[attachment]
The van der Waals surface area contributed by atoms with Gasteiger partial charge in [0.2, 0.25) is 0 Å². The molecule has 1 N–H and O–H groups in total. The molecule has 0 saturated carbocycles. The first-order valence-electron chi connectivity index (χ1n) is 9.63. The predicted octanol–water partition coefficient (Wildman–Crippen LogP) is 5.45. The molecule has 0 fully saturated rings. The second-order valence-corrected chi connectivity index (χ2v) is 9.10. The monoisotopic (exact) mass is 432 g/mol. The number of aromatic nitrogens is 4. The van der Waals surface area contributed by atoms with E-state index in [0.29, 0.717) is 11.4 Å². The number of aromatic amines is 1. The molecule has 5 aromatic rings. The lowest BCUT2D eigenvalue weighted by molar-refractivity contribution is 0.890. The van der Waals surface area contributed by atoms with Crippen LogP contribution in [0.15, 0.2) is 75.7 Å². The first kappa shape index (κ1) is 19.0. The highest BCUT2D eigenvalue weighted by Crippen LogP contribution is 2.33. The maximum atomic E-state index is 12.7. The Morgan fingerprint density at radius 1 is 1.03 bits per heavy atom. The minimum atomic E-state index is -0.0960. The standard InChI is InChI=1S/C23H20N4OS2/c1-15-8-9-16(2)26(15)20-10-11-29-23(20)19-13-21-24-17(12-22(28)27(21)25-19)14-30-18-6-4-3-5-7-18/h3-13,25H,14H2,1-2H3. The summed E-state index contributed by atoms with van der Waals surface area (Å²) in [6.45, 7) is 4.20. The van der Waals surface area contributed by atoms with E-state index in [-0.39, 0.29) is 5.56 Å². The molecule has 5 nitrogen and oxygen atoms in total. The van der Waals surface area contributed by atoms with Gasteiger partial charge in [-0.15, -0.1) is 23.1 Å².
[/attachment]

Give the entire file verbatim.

The van der Waals surface area contributed by atoms with Gasteiger partial charge in [0.2, 0.25) is 0 Å². The molecule has 1 N–H and O–H groups in total. The molecule has 0 saturated carbocycles. The first-order valence-electron chi connectivity index (χ1n) is 9.63. The predicted octanol–water partition coefficient (Wildman–Crippen LogP) is 5.45. The molecule has 0 fully saturated rings. The second-order valence-corrected chi connectivity index (χ2v) is 9.10. The monoisotopic (exact) mass is 432 g/mol. The number of aromatic nitrogens is 4. The van der Waals surface area contributed by atoms with E-state index in [0.29, 0.717) is 11.4 Å². The number of aromatic amines is 1. The molecule has 5 aromatic rings. The lowest BCUT2D eigenvalue weighted by molar-refractivity contribution is 0.890. The van der Waals surface area contributed by atoms with Crippen LogP contribution in [0.15, 0.2) is 75.7 Å². The first kappa shape index (κ1) is 19.0. The highest BCUT2D eigenvalue weighted by Crippen LogP contribution is 2.33. The maximum atomic E-state index is 12.7. The Morgan fingerprint density at radius 1 is 1.03 bits per heavy atom. The minimum atomic E-state index is -0.0960. The standard InChI is InChI=1S/C23H20N4OS2/c1-15-8-9-16(2)26(15)20-10-11-29-23(20)19-13-21-24-17(12-22(28)27(21)25-19)14-30-18-6-4-3-5-7-18/h3-13,25H,14H2,1-2H3. The summed E-state index contributed by atoms with van der Waals surface area (Å²) in [6.45, 7) is 4.20. The van der Waals surface area contributed by atoms with E-state index in [-0.39, 0.29) is 5.56 Å². The molecule has 5 nitrogen and oxygen atoms in total. The van der Waals surface area contributed by atoms with Gasteiger partial charge in [-0.15, -0.1) is 23.1 Å².